In the the first rumor round-up yesterday, I mentioned that “I don’t love getting the occasional scrap, like the Cubs are “expected to check in” on Bryce Harper, which does just enough to keep our hopes alive, while not actually giving us anything concrete or even positive to hold onto, either.” And then immediately fell for another one. Er, well, the same one.
In case you missed it last night, Patrick Mooney seems to have kept the door open for the Cubs to sign Bryce Harper, re-sharing and expanding on that assertion from Jeff Passan that the Cubs would “check in” on Harper next week at the Winter Meetings. Although there wasn’t much in the way of explicitly new information, Mooney’s mere acknowledgement of the report feels like another data-point to consider.
Next week promises to be quite wild, and I’m pretty excited to watch it all unfold in real time. But before Harper gets fitted for a new uniform – hopefully, something in Cubbie blue – I thought it would be fun to take a quick look back at his career in comparison to some of the Chicago Cubs’ core offensive contributors since the start of this competitive window (2015-2018).
Obviously, that leaves out a lot of context for Harper, who broke into the league as a 19-year-old All-Star back in 2012 (as well as someone like Anthony Rizzo, who had an excellent 2014 campaign or Javy Baez who’s breakout was more recent), but it’s just for fun.
And in any case, I think you might be surprised to see just how much better Bryce Harper has been offensively than the Cubs (very good) offensive core:
The highlighted boxes represent the top marks in each category. So if you’re keeping track at home, that means Bryce Harper had a better OBP, SLG, walk rate, soft-hit rate, and wRC+ than anyone else in the Cubs core during this period of time.
On top of that, he ranks second in every single category he doesn’t lead, often by extremely tiny margins, including: batting average, strikeout rate, hard-hit rate, and overall WAR. In fact, the only category he’s not ranked first or second is plate appearances … and he missed that by just three measly trips to the plate!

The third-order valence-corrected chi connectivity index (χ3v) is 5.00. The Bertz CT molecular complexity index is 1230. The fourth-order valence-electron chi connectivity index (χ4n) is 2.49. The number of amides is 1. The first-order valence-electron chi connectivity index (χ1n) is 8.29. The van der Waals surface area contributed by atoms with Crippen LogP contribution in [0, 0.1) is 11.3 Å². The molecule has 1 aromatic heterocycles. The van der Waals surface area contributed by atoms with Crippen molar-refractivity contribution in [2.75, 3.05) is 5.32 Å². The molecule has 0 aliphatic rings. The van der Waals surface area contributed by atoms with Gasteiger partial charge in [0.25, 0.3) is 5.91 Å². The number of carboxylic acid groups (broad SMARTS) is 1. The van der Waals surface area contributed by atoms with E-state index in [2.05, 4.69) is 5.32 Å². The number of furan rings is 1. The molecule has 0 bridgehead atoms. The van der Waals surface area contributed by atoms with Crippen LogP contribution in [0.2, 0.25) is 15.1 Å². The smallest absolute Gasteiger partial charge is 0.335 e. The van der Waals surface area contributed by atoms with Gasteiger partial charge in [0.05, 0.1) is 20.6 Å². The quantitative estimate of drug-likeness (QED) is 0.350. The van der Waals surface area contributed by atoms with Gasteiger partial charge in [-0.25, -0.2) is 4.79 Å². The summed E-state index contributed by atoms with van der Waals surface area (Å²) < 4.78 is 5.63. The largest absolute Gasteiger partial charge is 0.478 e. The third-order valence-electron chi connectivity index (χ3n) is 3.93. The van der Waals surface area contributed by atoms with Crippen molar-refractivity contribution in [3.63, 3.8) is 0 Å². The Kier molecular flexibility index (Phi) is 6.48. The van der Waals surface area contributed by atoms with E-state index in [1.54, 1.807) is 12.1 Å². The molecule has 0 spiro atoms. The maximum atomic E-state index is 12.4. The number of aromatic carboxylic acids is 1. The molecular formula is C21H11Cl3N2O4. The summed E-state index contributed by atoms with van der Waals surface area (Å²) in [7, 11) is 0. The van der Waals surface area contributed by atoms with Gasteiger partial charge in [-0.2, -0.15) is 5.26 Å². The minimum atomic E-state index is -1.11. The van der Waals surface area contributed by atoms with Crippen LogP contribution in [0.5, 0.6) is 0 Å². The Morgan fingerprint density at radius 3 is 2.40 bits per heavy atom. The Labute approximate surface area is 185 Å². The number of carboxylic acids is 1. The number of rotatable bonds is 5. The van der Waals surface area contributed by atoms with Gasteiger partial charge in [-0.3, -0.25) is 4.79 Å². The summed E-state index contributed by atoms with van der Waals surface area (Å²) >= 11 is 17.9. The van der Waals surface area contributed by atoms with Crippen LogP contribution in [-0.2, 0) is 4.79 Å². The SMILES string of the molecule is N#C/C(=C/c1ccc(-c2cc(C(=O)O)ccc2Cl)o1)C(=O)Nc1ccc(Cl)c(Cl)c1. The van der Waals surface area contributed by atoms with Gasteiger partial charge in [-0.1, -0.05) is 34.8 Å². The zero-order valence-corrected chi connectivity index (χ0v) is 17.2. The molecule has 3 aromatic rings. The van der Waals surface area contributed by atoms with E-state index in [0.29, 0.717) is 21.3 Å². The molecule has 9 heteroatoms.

And as a reminder, Harper (ages 19-21) slashed .272/.351/.465 (124 wRC+) with 60 doubles, 14 triples, and 55 homers in the 1,489 plate appearances that preceded this stretch. He’s really, really, really good at the plate.
So why did I bring this up today? Well, honestly, I don’t have much of motive here. The recent reports that the Cubs are maybe possibly still in it got my blood flowing and felt like reinforcing *just how good* Harper has been, vis á vis some players with whom we’re more familiar. Indeed, if the Cubs need a to add a bat this winter – and they NEED to add a bat this winter – I want everyone to know, Harper wouldn’t just be a supplemental addition. He’d probably be the single best bat on the offense, and the focal point of the entire lineup.
And that’s including guys like Kris Bryant and Anthony Rizzo. Imagine if one of those guys were a free agent on another team right now and the Cubs had a need for an impact bat. How nuts would you be going to get one of them?